Em in Asia!

My Experiences Living and Teaching in South Korea

First Grade Shenanigans

December17

My first grade boys are making me laugh which is good, because my second graders are almost making me cry. We’ve had so many schedule changes recently which doesn’t bother me normally, but since these schedule changes could affect the date of my last class I’ve tried to stay on top of them. I found out on Friday during first period that next Friday most of the classes were cancelled, which meant that this week was going to be my last class with 2.5 and 2.10. I was really really sad.

It was a good class. I managed to wrap up a lot of loose ends within the class and talk to a fair number of the students one-on-one. Sam was there for that class as well as others, and she managed to meet most of the students I regularly blog about. She also got a fistbump from fistbump kid, and had A NICE LOUD CONVERSATION with THIS KID (who we’ve decided we’re now calling Caps Locks Kid because it just fits).

After class I chatted with one student about Model UN for most of the break period, then went outside to find a student I had seen walking normally just minutes earlier hobbling around with one crutch shoved under his armpit, his walking eerily reminiscent of my friend pretending to be an urchin in Oliver Twist at my sixth grade summer drama camp.

“OH NO WHAT HAPP– wait. You didn’t have a crutch five minutes ago.”
“Haha yes I got you teacher.”
“Which poor student did you steal that from? Can the student walk?”
“Yes” he said, shrugging nonchalantly “he’s fine. This is my secret tool.”
“How is it your secret tool?”
“Teachers see me and they say ‘Oh DG, are you okay? You should rest’ and I say ‘okay’ but really I am okay.” Then the bell rang and he hobbled off, yelling over his shoulder “Goooooodbye teacher!”

It’s hard losing my second graders. I’ve got a teacher facebook set up and I’ve given them all my email, but I’ll still miss them, probably more than they’ll miss me. One student last week started up in her seat and exclaimed that they wouldn’t ever have another foreign teacher. While this is not necessarily true, especially if they take English classes in University or go to a private academy, I am the last foreign teacher they’ll ever have in public school, and for some of them the last foreign teacher ever. I’m the end of a long line of foreign teachers they’ve had that have, hopefully, tried to instill in them a love of English, learning, and cross-cultural exchange. They’re growing up and moving on to bigger and better things, though they have to get through this next year first. At least I get to keep some of my students, though next semester I’ll be wary of students on crutches.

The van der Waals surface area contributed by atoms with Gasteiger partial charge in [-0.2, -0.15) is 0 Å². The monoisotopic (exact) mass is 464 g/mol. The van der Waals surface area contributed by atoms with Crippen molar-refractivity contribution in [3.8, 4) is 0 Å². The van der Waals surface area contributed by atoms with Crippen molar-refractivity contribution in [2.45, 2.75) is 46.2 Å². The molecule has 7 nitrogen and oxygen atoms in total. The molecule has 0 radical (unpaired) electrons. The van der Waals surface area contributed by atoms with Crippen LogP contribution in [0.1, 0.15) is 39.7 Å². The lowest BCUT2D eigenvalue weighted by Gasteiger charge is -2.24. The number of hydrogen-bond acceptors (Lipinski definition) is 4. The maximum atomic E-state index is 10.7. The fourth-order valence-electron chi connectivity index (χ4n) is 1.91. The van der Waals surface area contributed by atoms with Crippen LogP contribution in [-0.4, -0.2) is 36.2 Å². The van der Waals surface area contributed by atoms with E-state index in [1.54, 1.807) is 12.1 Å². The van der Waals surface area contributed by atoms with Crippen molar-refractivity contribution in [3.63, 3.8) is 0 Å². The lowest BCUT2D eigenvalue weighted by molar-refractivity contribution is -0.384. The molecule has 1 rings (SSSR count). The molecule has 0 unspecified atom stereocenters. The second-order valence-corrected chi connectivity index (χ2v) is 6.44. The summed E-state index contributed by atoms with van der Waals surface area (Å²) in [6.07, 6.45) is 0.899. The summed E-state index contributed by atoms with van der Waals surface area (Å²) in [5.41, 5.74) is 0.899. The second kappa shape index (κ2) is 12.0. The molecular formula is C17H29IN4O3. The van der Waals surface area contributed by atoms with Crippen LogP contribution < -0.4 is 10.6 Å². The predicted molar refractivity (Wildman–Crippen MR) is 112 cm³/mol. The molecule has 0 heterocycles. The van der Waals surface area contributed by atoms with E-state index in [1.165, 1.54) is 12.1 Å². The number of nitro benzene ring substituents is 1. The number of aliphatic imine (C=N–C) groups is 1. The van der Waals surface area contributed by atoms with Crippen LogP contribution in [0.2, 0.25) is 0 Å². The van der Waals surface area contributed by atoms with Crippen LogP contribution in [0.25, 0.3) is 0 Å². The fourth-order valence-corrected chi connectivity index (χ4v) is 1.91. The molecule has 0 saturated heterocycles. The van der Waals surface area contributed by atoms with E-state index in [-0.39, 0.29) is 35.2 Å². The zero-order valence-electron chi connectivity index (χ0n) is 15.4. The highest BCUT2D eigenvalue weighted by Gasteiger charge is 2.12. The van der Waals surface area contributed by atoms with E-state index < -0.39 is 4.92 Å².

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안녕하세요! My name is Emily and when I started this blog I had received a 2010 – 2011 F*lbright grant to teach English in South Korea.  I then decided to apply to renew my grant, so I am now staying in Korea until July 2012. This blog is not an official F*lbright Program blog, and the views expressed are my own and not those of the F*lbright Program, the U.S. Department of State or any of its partner organizations.

I graduated from the University of Mary Washington with a degree in Philosophy Pre-Law and Classical Civilizations, and found myself 3 months later teaching English at SGHS. The town that I taught in, SG, is a small town of 12,000 people, an “읍” (eup) rather than a “시” (shi – city), and though it was sometimes hard teaching in such a small town I really enjoyed the unique experience of being the first foreign teacher SGHS had ever had. I lived in the largest part of the county which is significantly bigger (40,000 people) than the town the school is situated in, but is also considered rural by Korean standards.

During my second grant period (2011-2012) I decided to change schools and I currently teach at CPHS which is located in an even smaller town than previously, in Jeollanamdo.

This blog is meant to serve as a reflection not only of being a Native English Speaking teacher in Korea, but also of living as a foreigner in rural Korea.



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